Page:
Comments Off on Knocking on Coffee’s Door: Cocoa’s Case as a Coffee Farm Alternative
In previous Coffeelands posts we have written about the importance of diversifying smallholder coffee farms as a hedge against falling coffee prices, low coffee productivity resulting from disease (such as coffee leaf rust) and other factors. Diversification into other crops such as nuts, plantains and fruit, among others, also helps to ensure that a farmer […]
Comments Off on Some Ethiopian Farmers’ success comes at a steep price for wild coffee (& the future of the sector)
A reaction to: Protecting coffee from intensification – Science Magazine, January 8, 2015. In the highlands of Ethiopia, farmers’ successes are putting in peril one of the most important resources to the global coffee industry in the face of a changing climate: the wild coffee forests. Arabica coffee, as you all know, has its origins […]
Comments Off on 356. Coffee rust: An inconvenient truth
The application of climate science to coffee has generated an inconvenient truth: the map of the coffeelands in Mesoamerica will be redrawn over the next 40 years, and by 2050 the specialty coffee map will likely be much smaller than it is today. Against the backdrop of the current coffee rust epidemic in Central America, […]
Comments Off on 57. Coffee and food security event opens in Nicaragua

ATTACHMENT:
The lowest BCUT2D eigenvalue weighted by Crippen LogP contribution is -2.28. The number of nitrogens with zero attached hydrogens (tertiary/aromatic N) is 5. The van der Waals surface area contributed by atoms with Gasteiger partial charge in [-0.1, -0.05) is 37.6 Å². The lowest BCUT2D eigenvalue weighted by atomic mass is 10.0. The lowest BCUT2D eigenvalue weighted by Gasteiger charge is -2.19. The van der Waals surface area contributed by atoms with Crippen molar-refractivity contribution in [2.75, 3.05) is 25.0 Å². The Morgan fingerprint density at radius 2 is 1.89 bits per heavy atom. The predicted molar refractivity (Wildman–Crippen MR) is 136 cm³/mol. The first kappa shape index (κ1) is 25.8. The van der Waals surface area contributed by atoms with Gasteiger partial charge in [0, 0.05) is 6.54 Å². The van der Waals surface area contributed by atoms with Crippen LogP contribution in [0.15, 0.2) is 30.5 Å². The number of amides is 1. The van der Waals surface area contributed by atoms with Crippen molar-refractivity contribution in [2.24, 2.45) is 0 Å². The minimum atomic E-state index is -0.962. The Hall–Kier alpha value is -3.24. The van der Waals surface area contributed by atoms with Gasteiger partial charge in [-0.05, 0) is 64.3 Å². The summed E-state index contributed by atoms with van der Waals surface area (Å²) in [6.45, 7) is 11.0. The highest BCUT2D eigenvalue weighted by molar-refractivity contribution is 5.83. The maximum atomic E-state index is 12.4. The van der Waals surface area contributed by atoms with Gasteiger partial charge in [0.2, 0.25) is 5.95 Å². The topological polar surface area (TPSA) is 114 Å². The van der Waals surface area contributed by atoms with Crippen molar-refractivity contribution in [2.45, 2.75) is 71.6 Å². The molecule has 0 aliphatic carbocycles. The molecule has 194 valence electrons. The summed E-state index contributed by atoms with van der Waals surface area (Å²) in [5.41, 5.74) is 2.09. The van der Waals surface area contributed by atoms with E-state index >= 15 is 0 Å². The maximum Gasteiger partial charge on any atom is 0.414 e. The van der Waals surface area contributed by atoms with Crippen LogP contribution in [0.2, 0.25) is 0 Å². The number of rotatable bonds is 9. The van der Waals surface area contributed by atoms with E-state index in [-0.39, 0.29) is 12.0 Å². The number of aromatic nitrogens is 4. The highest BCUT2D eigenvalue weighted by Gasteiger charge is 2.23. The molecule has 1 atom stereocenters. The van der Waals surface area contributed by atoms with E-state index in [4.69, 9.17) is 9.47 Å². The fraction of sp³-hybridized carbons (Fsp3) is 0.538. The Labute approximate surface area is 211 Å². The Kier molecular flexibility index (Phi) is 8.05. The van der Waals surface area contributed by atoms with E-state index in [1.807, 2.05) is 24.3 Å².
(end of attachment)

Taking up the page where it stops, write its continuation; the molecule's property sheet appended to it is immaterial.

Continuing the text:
In a few minutes I will leave the swelter of Managua and drive to the cool shade of the coffeelands overlooking Matagalpa for a four-day workshop where dozens of smallholder coffee farmers from across Mexico and Central America will gather to talk about something other than coffee: how to reduce hunger in the coffeelands.
Comments Off on 55. Climate change and coffee in the news
Reuters recently published an article that warns about the likely impacts of climate change on coffee farming here and explains what our partners at CIAT are trying to do about it.
Comments Off on 40. Climate change: Coffee Under Pressure
We have partnering with CIAT (the International Center for Tropical Agriculture) to implement a climate change adaptation project with funding from Green Mountain Coffee Roasters. Coffee Under Pressure: Climate Change and Adaptation in Mesoamerica (or CUP for short) is helping farmers assess their own vulnerability to climate change and adapt to changing conditions on the ground. We also hope this modest project can show a way forward in the ongoing search for cost-effective, scalable ways to bring actionable climate change research to smallholder farmers.